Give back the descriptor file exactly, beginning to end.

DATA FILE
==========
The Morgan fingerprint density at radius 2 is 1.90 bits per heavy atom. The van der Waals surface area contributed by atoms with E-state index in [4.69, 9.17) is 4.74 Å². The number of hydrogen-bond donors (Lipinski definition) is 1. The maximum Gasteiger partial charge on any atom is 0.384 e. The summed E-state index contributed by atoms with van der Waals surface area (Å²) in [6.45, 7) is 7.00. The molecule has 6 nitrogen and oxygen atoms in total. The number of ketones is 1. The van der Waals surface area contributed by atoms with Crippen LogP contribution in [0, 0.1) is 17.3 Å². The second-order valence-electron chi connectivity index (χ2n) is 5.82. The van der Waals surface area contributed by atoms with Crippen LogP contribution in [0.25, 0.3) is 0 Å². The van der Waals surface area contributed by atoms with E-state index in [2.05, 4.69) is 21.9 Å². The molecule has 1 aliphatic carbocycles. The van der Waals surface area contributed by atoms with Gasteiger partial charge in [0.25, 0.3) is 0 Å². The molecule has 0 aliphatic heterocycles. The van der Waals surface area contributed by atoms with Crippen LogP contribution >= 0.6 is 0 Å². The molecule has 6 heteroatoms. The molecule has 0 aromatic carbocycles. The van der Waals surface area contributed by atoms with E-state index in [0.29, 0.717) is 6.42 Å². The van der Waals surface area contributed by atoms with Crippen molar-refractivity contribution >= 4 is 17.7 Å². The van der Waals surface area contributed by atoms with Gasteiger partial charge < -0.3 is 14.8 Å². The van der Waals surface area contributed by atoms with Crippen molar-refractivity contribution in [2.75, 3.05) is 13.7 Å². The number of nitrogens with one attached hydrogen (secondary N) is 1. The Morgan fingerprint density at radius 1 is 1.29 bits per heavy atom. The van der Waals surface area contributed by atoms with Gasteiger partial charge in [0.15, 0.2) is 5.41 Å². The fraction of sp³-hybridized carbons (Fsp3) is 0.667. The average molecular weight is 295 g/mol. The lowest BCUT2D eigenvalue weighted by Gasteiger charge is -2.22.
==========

The Morgan fingerprint density at radius 2 is 1.90 bits per heavy atom. The van der Waals surface area contributed by atoms with E-state index in [4.69, 9.17) is 4.74 Å². The number of hydrogen-bond donors (Lipinski definition) is 1. The maximum Gasteiger partial charge on any atom is 0.384 e. The summed E-state index contributed by atoms with van der Waals surface area (Å²) in [6.45, 7) is 7.00. The molecule has 6 nitrogen and oxygen atoms in total. The number of ketones is 1. The van der Waals surface area contributed by atoms with Crippen LogP contribution in [0, 0.1) is 17.3 Å². The second-order valence-electron chi connectivity index (χ2n) is 5.82. The van der Waals surface area contributed by atoms with Crippen LogP contribution in [0.25, 0.3) is 0 Å². The van der Waals surface area contributed by atoms with E-state index in [2.05, 4.69) is 21.9 Å². The molecule has 1 aliphatic carbocycles. The van der Waals surface area contributed by atoms with Gasteiger partial charge in [0.25, 0.3) is 0 Å². The molecule has 0 aliphatic heterocycles. The van der Waals surface area contributed by atoms with Crippen LogP contribution >= 0.6 is 0 Å². The molecule has 6 heteroatoms. The molecule has 0 aromatic carbocycles. The van der Waals surface area contributed by atoms with E-state index in [0.29, 0.717) is 6.42 Å². The van der Waals surface area contributed by atoms with Crippen molar-refractivity contribution >= 4 is 17.7 Å². The van der Waals surface area contributed by atoms with Gasteiger partial charge < -0.3 is 14.8 Å². The van der Waals surface area contributed by atoms with Crippen molar-refractivity contribution in [2.75, 3.05) is 13.7 Å². The number of nitrogens with one attached hydrogen (secondary N) is 1. The Morgan fingerprint density at radius 1 is 1.29 bits per heavy atom. The van der Waals surface area contributed by atoms with Gasteiger partial charge in [0.15, 0.2) is 5.41 Å². The fraction of sp³-hybridized carbons (Fsp3) is 0.667. The average molecular weight is 295 g/mol. The lowest BCUT2D eigenvalue weighted by Gasteiger charge is -2.22.